Despite facing incredible pushback from 'green energy' advocates, the Alberta government says pausing new permits for renewable energy projects came at the discretion of Alberta regulators.
On August 3, the Alberta Utilities Commission (AUC) officially paused renewable electricity generation projects over one megawatt until February 29, 2024.
According to the province, the AUC will review its framework on 'green energy' after receiving feedback from municipalities and landowners opposed to the rapid pace of its development.
The AUC will specifically review the use of agricultural and public lands for wind and solar projects, with further inquiry on land reclamation and the role of municipal governments in these developments.
Sam Blackett, spokesperson to Premier Danielle Smith, told Rebel News, "The government continuously engages with the regulators and stakeholders to determine what is and needs to be fixed."
"The letters from AUC and AESO were sent following multiple briefings and conversations with the Ministry of Affordability and Utilities," he said.
"The AUC specifically referenced agricultural lands and reclamation issues in their letter. AESO's letter comes after its March 2023 Reliability Requirement Roadmap release, which describes some of the operational challenges it has been seeing with the advent of changes to the generation fleet."
According to Blackett, cabinet responded to the letters from AUC and AESO and the feedback we received from RMA with a decision to pause approval of future wind and solar projects to further engage with stakeholders and review policies and procedures for developing renewable electricity generation.
"At the end of this process, future renewable projects will be able to move forward at a pace conducive to business while maintaining responsible environmental stewardship and preserving Alberta's reliable electricity supply."
In a report by the Pembina Institute, a 'green energy' think tank, 188 projects are impacted by the moratorium.
"The total investments supporting the projects are estimated to be just over $33 billion, with an additional $263 million per year of revenue from municipal taxes and land leases spanning 27 different municipalities," it reads. "The planning, development, and construction of these projects would generate an estimated 24,000 full-time job-years."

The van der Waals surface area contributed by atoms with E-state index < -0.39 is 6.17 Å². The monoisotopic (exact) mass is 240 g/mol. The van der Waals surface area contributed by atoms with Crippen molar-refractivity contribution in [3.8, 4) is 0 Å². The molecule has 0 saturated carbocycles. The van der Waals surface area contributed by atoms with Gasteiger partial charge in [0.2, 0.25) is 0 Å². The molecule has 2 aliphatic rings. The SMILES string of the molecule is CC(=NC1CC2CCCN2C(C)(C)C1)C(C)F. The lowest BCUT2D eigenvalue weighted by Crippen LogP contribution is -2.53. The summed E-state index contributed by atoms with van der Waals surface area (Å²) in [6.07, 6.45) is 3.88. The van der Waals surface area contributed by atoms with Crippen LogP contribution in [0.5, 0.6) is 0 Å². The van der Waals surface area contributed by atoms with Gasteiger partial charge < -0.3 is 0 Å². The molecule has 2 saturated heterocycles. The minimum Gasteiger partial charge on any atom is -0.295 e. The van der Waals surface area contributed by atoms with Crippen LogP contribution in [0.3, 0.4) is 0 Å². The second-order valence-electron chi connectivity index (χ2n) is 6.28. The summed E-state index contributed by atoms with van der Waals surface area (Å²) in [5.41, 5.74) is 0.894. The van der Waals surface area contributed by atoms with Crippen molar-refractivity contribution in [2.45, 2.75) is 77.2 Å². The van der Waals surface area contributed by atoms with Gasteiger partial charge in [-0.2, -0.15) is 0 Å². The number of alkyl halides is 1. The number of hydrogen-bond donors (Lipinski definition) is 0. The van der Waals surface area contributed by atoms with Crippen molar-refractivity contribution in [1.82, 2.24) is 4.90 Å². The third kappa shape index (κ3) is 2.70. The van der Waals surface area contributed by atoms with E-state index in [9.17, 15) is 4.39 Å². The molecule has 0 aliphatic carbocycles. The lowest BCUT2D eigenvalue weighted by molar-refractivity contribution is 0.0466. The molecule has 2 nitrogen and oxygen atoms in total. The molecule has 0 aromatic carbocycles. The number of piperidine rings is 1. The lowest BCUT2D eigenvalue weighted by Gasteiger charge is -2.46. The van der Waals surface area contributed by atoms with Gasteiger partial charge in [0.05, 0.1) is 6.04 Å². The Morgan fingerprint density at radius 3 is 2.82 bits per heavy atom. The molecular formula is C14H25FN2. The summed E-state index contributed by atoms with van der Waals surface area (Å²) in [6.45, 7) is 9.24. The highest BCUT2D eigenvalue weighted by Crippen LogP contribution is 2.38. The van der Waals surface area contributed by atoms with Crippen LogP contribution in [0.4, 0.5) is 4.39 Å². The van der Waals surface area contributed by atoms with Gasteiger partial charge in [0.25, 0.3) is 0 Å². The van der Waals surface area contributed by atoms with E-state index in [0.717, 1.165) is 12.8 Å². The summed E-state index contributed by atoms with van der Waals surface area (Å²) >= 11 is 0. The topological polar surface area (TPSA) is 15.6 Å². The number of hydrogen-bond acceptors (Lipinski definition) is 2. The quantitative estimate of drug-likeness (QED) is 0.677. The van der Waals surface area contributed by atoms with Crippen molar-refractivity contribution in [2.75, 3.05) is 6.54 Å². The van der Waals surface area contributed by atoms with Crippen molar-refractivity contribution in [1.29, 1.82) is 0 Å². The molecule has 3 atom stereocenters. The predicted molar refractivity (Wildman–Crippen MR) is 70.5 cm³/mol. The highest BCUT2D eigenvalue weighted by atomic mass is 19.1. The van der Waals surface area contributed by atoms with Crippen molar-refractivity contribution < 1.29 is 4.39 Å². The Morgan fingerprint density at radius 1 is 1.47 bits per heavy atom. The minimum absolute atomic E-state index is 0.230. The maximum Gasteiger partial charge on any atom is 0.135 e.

Pipeline Online reported Alberta's energy output from wind plummeted to 0.8% capacity, with 29 MW generated just after midnight on April 4.
Alberta wind farms can produce 3,618 megawatts at total capacity but dwindled during the frigid cold winter months.
On the evening of February 23, the extreme cold nearly slowed wind farms across the province, tanking to between 11 and 20 megawatts (0.3%) with 31 turbines not operational.
Below -30°C temperatures, wind turbines hibernate and are susceptible to breaking, forcing the province to rely on fossil fuels to sustain its grid — constituting 91.3% of all power generation.
"Wind is at 0.4% of capacity and produces 0.1% of total generation, while solar is at 33.2% of capacity and 3.61% of total generation. At the same time, we are importing 811 MW or 7%," tweeted Reliable AB Energy, which tracks Alberta's energy grid.
"At this point, the business case behind using solar and wind power is often very weak because these two sources of power are often unreliable — the sun doesn't always shine, and the wind doesn't always blow," said Colin Craig, president of SecondStreet.org.
This story will be updated.